An $80,000 swindling case in Minnesota and a new national report on retail shrinkage serve as reminders this month that construction supply companies need to remain vigilant against losses even as they deal with COVID-19 issues.
The swindling case happened in Wadena, MN, where a judge on July 17 ordered former Merickel Lumber employee Brenda Rae Bakken to pay $79,036.10 back to the lumberyard, pay a $1,000 fine to the court, serve 45 days in the county jail, and devote 40 hours to community service. She also must remain on supervised probation for 20 years, stop consuming alcohol or controlled substances, and complete a gambling assessment, the Wadena Pioneer Journal reported.
Bakken worked at Merickel as an accounts receivable officer from June 2014 through December 2018. She began stealing funds in June 2016, the newspaper reported, not only from Merickel but also from her own relatives. Some of the money taken from customer accounts had to be repaid by reducing employees' profit-sharing checks, Merickel said.
In her statement during the sentencing, Bakken referenced a gambling addiction "and how she had lost control of her life for a period during the death of family members," the newspaper said.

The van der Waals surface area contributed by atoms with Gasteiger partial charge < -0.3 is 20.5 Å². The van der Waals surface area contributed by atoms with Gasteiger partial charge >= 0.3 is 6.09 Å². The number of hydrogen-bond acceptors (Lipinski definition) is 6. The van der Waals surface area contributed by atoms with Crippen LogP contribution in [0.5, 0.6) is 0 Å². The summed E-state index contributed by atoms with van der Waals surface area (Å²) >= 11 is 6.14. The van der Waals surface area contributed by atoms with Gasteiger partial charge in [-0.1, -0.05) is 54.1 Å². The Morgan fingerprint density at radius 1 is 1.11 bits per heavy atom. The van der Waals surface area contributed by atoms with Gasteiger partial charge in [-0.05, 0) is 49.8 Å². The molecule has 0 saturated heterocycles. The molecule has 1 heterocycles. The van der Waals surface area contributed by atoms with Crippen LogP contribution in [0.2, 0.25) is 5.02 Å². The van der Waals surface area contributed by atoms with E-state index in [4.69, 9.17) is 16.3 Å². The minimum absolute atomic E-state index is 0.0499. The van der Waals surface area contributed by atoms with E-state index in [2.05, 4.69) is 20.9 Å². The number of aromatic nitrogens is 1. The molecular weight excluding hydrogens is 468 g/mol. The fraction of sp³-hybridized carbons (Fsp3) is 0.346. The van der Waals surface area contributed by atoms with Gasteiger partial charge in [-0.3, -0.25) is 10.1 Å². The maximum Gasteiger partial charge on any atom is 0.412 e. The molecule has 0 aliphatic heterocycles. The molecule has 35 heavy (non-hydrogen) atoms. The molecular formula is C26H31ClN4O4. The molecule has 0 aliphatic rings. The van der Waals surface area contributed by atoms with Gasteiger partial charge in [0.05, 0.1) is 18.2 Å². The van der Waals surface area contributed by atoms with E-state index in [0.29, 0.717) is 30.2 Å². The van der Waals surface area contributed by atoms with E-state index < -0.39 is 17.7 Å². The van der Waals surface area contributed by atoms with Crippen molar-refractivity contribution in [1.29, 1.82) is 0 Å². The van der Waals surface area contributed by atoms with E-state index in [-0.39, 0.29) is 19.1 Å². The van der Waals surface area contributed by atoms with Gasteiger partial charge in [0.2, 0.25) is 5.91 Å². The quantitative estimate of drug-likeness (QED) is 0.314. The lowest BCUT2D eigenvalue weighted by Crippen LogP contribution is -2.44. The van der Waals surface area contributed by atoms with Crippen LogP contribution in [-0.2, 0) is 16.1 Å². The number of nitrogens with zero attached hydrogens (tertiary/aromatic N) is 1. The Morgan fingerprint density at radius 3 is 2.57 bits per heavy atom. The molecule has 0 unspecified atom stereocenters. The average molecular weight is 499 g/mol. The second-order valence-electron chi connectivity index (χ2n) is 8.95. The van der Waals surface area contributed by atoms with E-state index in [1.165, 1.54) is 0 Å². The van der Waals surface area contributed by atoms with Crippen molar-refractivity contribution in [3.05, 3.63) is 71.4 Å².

The shrinkage news comes via the National Retail Federation's 2020 Retail Security Survey (NRSS). It's based on responses from loss prevention and asset protection professionals representing 69 companies nationally. Of those only 4.4% were from the home improvement, building, hardware, lumber and garden supply sectors.
The survey estimated that the dollar value of shrinkage today equates to 1.62% of a retailer's bottom line. Shrinkage includes shoplifting, gift card fraud and--increasingly--cybercrime.
"While the 2020 NRSS focuses on the previous year’s data, this year has certainly brought new challenges and uncertainties as well, from health concerns related to COVID-19 to societal unrest," the report's authors wrote. "[Loss prevention] professionals are more than ready to meet those evolving challenges, even if their own departments need to develop new skillsets. In some cases, though, they are an underused resource when it comes to facing a new threat of cybercrime."